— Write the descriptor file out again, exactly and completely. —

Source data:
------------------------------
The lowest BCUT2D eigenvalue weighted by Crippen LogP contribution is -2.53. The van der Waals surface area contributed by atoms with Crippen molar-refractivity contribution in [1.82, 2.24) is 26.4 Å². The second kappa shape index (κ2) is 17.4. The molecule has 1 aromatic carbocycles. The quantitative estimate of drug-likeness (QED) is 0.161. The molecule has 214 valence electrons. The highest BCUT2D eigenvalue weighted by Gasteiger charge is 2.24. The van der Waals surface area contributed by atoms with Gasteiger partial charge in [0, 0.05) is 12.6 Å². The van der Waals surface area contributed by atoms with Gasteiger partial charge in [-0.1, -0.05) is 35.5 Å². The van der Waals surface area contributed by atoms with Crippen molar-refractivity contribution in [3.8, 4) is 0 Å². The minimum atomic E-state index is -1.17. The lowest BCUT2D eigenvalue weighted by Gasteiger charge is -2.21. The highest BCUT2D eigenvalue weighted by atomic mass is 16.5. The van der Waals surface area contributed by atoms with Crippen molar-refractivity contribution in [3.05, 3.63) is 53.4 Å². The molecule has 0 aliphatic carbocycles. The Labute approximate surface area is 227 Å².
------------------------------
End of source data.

The lowest BCUT2D eigenvalue weighted by Crippen LogP contribution is -2.53. The van der Waals surface area contributed by atoms with Crippen molar-refractivity contribution in [1.82, 2.24) is 26.4 Å². The second kappa shape index (κ2) is 17.4. The molecule has 1 aromatic carbocycles. The quantitative estimate of drug-likeness (QED) is 0.161. The molecule has 214 valence electrons. The highest BCUT2D eigenvalue weighted by Gasteiger charge is 2.24. The van der Waals surface area contributed by atoms with Gasteiger partial charge in [0, 0.05) is 12.6 Å². The van der Waals surface area contributed by atoms with Gasteiger partial charge in [-0.1, -0.05) is 35.5 Å². The van der Waals surface area contributed by atoms with Crippen molar-refractivity contribution in [3.8, 4) is 0 Å². The minimum atomic E-state index is -1.17. The lowest BCUT2D eigenvalue weighted by Gasteiger charge is -2.21. The highest BCUT2D eigenvalue weighted by atomic mass is 16.5. The van der Waals surface area contributed by atoms with Crippen molar-refractivity contribution in [3.05, 3.63) is 53.4 Å². The molecule has 0 aliphatic carbocycles. The Labute approximate surface area is 227 Å².